THE Reserve Bank is rapidly running out of ammunition to stimulate the economy, cutting the official cash rate by 25 basis points to a new historic low of 1.5 per cent.
The central bank last moved in May with a shock Federal Budget day cut to 1.75 per cent, citing weak inflation data, after 12 months of leaving rates on hold.
The move is good news for borrowers but comes as yet another kick to retirees, who have had the interest earned on their savings accounts wiped out by 12 rate cuts since 2011.
“If you had a $300,000 mortgage with an average standard variable rate of 4.93 per cent and manage to get the full discount of 0.25 per cent off your interest rate, this could pocket you almost $50 per month, or a whopping $16,325 over the life of your loan,” said Graham Cooke, insights manager at comparison website Finder.com.au.
However, for a saver with a 12-month term deposit at the average rate of 2.58 per cent, a 25 basis point cut would reduce their income by $750 for a $300,000 deposit and up to $1250 for a $500,000 deposit, according to Canstar.
Finance commentator Alan Kohler described the cut as “another cruel blow to retirees”.
“Self-funded retirees are being forced into riskier and riskier assets to try to add some meat to the three veg on their dinner plates, so [RBA] Governor [Glenn Stevens] and his colleagues can do their macroeconomic duty,” he wrote on Monday.
Economists had tipped further weak June quarter inflation data and a stubbornly high Australian dollar would force the RBA to cut again, despite fears of reigniting the housing market.
LJ Hooker chief executive Grant Harrod said the cut, combined with capital city price growth in the June quarter, would spur listings ahead of the spring selling season.
“We’re now a month away from the peak selling season and the RBA’s move will motivate buyers even further,” Mr Harrod said.
He said the shortage of stock had underpinned median house price growth over the three months to June of 5.6 per cent in Sydney and 3.5 per cent in Melbourne.
“Most pundits thought Sydney and Melbourne’s price growth would slow over the year — especially over winter. But very few anticipated the levels of new stock would be so low,” he said.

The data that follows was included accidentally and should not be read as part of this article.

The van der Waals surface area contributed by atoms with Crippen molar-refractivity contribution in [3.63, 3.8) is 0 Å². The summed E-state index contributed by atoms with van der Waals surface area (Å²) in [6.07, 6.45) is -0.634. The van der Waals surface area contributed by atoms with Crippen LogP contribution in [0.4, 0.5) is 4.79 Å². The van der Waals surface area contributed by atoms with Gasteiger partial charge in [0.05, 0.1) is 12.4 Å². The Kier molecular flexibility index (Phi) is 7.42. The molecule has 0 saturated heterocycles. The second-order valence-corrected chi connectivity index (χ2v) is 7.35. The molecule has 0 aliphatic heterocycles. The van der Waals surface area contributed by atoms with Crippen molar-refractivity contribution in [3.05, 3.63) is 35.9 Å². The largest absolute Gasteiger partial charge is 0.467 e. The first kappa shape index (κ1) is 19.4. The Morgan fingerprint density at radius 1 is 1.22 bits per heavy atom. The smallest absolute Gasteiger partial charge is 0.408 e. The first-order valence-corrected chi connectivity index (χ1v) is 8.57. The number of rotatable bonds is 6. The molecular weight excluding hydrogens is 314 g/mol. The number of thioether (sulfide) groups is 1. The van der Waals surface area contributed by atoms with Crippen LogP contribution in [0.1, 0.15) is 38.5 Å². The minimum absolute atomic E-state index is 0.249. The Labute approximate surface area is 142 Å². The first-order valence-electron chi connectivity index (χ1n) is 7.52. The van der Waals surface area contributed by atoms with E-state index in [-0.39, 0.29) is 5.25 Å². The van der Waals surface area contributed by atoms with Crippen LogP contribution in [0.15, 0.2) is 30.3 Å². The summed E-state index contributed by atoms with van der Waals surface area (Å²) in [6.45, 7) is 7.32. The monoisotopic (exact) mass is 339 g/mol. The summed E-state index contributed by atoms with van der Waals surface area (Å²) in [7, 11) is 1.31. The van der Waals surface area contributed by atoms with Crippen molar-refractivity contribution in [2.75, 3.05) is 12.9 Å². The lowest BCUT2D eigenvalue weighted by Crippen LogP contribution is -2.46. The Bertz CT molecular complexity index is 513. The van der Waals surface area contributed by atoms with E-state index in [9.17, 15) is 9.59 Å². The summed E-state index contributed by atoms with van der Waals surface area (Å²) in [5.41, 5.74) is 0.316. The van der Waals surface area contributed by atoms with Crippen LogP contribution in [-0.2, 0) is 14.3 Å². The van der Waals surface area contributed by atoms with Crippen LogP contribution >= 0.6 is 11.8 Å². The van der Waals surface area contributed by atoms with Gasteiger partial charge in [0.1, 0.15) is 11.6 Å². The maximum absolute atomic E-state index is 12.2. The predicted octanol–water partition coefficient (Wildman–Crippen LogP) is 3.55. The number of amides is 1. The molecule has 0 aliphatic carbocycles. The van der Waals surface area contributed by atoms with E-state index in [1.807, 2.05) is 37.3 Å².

CoreLogic head of research Tim Lawless said the slowdown in dwelling value growth had made it easier for the RBA to cut the cash rate for the second time this year.
“CoreLogic’s hedonic home value index reported a 6.1 per cent annual rise in capital city dwelling values over the year ending July, which is the lowest rate of annual growth since September 2013 and substantially lower than a year ago when dwelling values were rising at almost double the pace,” he said.
“The annual trend of growth in Sydney has more than halved over the past 12 months, falling from 18.4 per cent in July last year to 9.1 per cent over the past 12 months.”
Mr Lawless said presuming the rate cut was passed onto mortgage rates, there would likely be a renewed level of scrutiny of the housing market, with policy makers wary of a reversal in the slowing growth trend.
“A resurgence of growth could trigger a new round of regulations from APRA aimed at limiting growth in investment lending [or] tightening loan-to-valuation ratio requirements for lenders,” he said.
“The latest interest decision is likely to keep a base level of demand across the housing market, however other factors such as affordability constraints, higher supply levels, tighter lending conditions and weak rental markets are likely to see growth conditions continue moderating back to more sustainable levels.”
The Indian Telegraph Sydney Australia